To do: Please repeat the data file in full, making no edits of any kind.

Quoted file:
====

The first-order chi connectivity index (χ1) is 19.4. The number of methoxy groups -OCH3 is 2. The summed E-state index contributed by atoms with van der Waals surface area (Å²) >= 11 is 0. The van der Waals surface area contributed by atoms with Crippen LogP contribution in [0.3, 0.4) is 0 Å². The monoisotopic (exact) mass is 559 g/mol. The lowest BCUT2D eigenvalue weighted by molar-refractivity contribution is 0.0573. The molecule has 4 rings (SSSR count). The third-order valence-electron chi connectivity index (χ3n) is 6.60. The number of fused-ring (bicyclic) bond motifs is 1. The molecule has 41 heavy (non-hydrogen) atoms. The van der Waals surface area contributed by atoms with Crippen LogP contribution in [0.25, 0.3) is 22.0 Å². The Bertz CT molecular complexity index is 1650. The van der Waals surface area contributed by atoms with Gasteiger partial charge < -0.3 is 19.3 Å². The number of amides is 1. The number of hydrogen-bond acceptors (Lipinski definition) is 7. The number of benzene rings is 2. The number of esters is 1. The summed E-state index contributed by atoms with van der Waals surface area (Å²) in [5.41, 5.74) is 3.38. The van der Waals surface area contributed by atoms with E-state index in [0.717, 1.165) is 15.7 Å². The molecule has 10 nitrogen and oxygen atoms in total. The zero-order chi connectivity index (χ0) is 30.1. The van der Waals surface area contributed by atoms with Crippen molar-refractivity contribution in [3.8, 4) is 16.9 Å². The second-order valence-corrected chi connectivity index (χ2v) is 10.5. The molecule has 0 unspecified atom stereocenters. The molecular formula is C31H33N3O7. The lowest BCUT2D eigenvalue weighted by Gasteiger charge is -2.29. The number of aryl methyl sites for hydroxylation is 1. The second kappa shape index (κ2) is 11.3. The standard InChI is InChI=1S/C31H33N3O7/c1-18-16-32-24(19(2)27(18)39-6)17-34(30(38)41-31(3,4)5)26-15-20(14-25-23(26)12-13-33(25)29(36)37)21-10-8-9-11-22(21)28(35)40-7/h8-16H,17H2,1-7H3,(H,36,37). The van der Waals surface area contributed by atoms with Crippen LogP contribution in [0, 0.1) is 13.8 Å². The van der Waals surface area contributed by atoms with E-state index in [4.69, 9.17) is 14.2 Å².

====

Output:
The first-order chi connectivity index (χ1) is 19.4. The number of methoxy groups -OCH3 is 2. The summed E-state index contributed by atoms with van der Waals surface area (Å²) >= 11 is 0. The van der Waals surface area contributed by atoms with Crippen LogP contribution in [0.3, 0.4) is 0 Å². The monoisotopic (exact) mass is 559 g/mol. The lowest BCUT2D eigenvalue weighted by molar-refractivity contribution is 0.0573. The molecule has 4 rings (SSSR count). The third-order valence-electron chi connectivity index (χ3n) is 6.60. The number of fused-ring (bicyclic) bond motifs is 1. The molecule has 41 heavy (non-hydrogen) atoms. The van der Waals surface area contributed by atoms with Crippen LogP contribution in [0.25, 0.3) is 22.0 Å². The Bertz CT molecular complexity index is 1650. The van der Waals surface area contributed by atoms with Gasteiger partial charge < -0.3 is 19.3 Å². The number of amides is 1. The number of hydrogen-bond acceptors (Lipinski definition) is 7. The number of benzene rings is 2. The number of esters is 1. The summed E-state index contributed by atoms with van der Waals surface area (Å²) in [5.41, 5.74) is 3.38. The van der Waals surface area contributed by atoms with E-state index in [0.717, 1.165) is 15.7 Å². The molecule has 10 nitrogen and oxygen atoms in total. The zero-order chi connectivity index (χ0) is 30.1. The van der Waals surface area contributed by atoms with Crippen molar-refractivity contribution in [3.8, 4) is 16.9 Å². The second-order valence-corrected chi connectivity index (χ2v) is 10.5. The molecule has 0 unspecified atom stereocenters. The molecular formula is C31H33N3O7. The lowest BCUT2D eigenvalue weighted by Gasteiger charge is -2.29. The number of aryl methyl sites for hydroxylation is 1. The second kappa shape index (κ2) is 11.3. The standard InChI is InChI=1S/C31H33N3O7/c1-18-16-32-24(19(2)27(18)39-6)17-34(30(38)41-31(3,4)5)26-15-20(14-25-23(26)12-13-33(25)29(36)37)21-10-8-9-11-22(21)28(35)40-7/h8-16H,17H2,1-7H3,(H,36,37). The van der Waals surface area contributed by atoms with Crippen LogP contribution in [0, 0.1) is 13.8 Å². The van der Waals surface area contributed by atoms with E-state index in [4.69, 9.17) is 14.2 Å².